Elvis in Texas
Author: Lori Torrance with Stanley Oberst
Publisher: Wordware Publishing
Take a really good plot, an interesting group of characters, add some good writing, a red herring here and there, a pinch of comedy and a soupcon of literary licence and you end up with "Blue Suede Clues."
Daniel Klein shook the Elvis fiction world in 2000 with "Kill Me Tender," in which he uncovered a hitherto unknown side of Elvis Presley -- the amateur sleuth, the USA's answer to Agatha Christie's Hercules Poirot! Klein's remit was somewhat more difficult, though, for whereas Poirot was purely fictional, Klein's hero was one of the best-known names in the world. It was an amazingly daring thing to do to try to create a fictional version of Elvis that fit in with the real Elvis. Nevertheless, Klein succeeded in "Kill Me Tender" and has done so yet again in his follow-up novel, "Blue Suede Clues."
The tale is set at the end of the shooting of Elvis's latest film, "Kissin' Cousins." Elvis is not pleased with his progress in film acting and is only too happy to take on the challenge of solving the mystery of who killed an attractive bit-part actress on an MGM film lot -- a murder for which a former US enlisted soldier who served with Elvis in Germany has been placed in prison.
Sounds contrived? Perhaps, but the remarkable thing is that Klein manages to build an enthralling tale, very much in the line of a Christie murder mystery, without stretching the truth too far. He incorporates characters we are familiar with -- Priscilla, Joe Esposito, Top Parker, for example -- and adds to these numerous fictional characters who are well portrayed and really have substance. Klein even includes links back to "Kill Me Tender" so that this new side to Elvis has a certain continuity.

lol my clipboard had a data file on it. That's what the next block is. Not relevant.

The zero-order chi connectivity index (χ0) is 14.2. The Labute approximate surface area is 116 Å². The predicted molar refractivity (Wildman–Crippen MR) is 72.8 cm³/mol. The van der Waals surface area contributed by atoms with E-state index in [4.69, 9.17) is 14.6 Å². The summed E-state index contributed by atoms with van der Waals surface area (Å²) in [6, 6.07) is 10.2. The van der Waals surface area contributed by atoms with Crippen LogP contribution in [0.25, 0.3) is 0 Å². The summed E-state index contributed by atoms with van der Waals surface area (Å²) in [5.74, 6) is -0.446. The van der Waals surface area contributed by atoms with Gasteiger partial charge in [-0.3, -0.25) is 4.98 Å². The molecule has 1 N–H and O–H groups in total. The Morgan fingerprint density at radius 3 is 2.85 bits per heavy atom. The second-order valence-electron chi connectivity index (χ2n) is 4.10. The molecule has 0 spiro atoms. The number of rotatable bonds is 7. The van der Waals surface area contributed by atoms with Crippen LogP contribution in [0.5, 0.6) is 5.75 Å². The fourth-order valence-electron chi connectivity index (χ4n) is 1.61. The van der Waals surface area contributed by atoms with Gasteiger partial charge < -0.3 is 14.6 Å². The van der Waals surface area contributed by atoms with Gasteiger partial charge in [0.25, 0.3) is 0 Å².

Klein manages to get into Elvis's way of thinking very well, and this is especially the case in the way he treats Elvis's attitude toward Parker and the way his career is going at this somewhat unfortunate period. Personal aspects of Elvis's life are used to add colour to the tale -- his conflict as a surviving twin and his relationship with his mother, for instance. But this all fits so well and adds to what can only be described as an excellent mystery story that should appeal to all lovers of this type of book, not just Elvis fans.
Not only does Klein succeed in giving us a thoroughly enjoyable, easy-to-read story, he includes some amusing writing, too. I especially like the description of warmed-up ribs served on French porcelain: "The ribs looked like beef jerky. The china looked embarrassed." The story just rolls along and Klein's mixture of fact and fiction is well thought out and successful. The mystery comes to a surprising conclusion and the tale is wrapped up with a wonderful segue into Elvis reality.
The big question is, when will the film be made? The story is an ideal candidate to be picked up by a producer and, indeed, there are rumours that this has already happened with Klein's first Elvis mystery, "Kill Me Tender." The big mystery there, of course, will be who will be chosen to play Elvis!
Don't be put off by the fact that "Blue Suede Clues" is Elvis fiction. Other such books have used Elvis's name as bait, some have used Elvis as a secondary feature, others have been more in the realms of science fiction. This story, however, places Elvis as the central protagonist, is woven into realistic and recognisable features of Elvis's life and, above all, is an excellent read.
copyright February 2002
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